By Louise Gleeson
I stepped into my almost 13-year-old’s room the other day, to gather up some of her laundry, and I saw the book I had given her about puberty lying face down and open on the floor beside her bed.
That’s how it has been since I first left the book on her pillow a couple of years ago.
She was heading off to her first sleep-away camp then, and although she was a couple years from experiencing puberty herself, there would likely be girls around her going through it and chatter about those experiences would be happening.
As parents, we got off easy when it came to starting the conversation about body parts and sex with our kids. Our daughter was seven when I became pregnant with her youngest sister, which meant she was old enough to have some very pointed questions. Her younger brother and sister became part of the dialogue because we decided to make it a family discussion.
We turned to books because at their grade level the Ontario curriculum hadn’t covered the birds and the bees, so to speak. We started with the It's Not the Stork! series (which comes in different age-appropriate versions) and we went from there. We answered whatever questions they had openly and honestly with age-appropriate answers, and we’ve kept the conversation going since.
This is a drawing by my son (then 4 years old) showing me pregnant with his sister, and my husband "pregnant" with smiling sperm (note the wavy tails).
My husband and I met the announcement there would be a new sex education curriculum introduced across Ontario this September with enthusiasm (the last update to the curriculum occurred in 1998).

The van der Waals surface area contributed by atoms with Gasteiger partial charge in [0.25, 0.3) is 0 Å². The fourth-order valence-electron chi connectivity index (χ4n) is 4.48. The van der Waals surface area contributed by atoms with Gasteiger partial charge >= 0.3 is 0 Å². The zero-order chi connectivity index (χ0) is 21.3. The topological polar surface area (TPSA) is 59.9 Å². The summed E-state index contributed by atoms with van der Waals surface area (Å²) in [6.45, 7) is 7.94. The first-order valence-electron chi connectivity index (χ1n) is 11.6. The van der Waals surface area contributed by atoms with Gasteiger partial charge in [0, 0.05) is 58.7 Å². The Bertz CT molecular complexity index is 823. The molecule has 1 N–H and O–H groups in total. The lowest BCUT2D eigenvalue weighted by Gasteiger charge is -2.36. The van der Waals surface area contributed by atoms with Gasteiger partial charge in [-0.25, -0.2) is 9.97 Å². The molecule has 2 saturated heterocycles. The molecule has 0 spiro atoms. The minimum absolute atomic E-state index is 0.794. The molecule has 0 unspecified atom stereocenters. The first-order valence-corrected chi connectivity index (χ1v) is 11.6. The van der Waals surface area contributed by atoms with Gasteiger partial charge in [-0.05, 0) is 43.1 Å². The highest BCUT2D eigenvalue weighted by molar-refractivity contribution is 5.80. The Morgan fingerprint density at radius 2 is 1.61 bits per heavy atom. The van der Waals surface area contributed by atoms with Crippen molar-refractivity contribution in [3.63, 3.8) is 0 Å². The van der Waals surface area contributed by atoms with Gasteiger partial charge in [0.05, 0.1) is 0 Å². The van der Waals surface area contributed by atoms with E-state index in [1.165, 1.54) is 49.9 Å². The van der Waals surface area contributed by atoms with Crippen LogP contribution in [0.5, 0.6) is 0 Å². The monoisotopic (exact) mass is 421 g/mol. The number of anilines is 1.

Because as much as we have been open with our children about body science (as one retired B.C. nurse and pioneer in the field of sex education calls it – click here to listen to her compelling interview), we also understand that our children are facing challenges we didn’t, like social media posts and sexting.
And we’ve read the research, which tells us that talking and teaching kids about their bodies and providing positive sex messaging does not encourage them to have sex earlier. In fact, evidence from across the globe shows young adults are more likely to demonstrate responsible sexual behavior if they have the words and knowledge they need to make informed decisions.
In addition to online photo sharing and sexting, my husband and I are glad to see the new curriculum address topics like gender identity, same-sex relationships and consent.
And again, like the books we read and shared with our kids when they were younger, we hope it will start an ongoing conversation, as well as empower our children to understand their bodies and seek healthy sexual relationships.
As far as hearing this information from a source other than us, we are looking to the curriculum to provide our kids with the facts. We are well aware that advice from mom and dad doesn’t always hold the same weight, especially as we enter the teen years.
And being that peers become increasingly influential, we are relieved there will be curriculum provided in the classrooms to help guide the conversations they have with friends.
What about you? Are you ready for Ontario’s new sex education curriculum?
Louise Gleeson has four children; a dog; an abundance of free time, as you can imagine; and a blog about it all called Late Night Plays. She also contributes to Today's Parent, Canadian Family and other lifestyle sites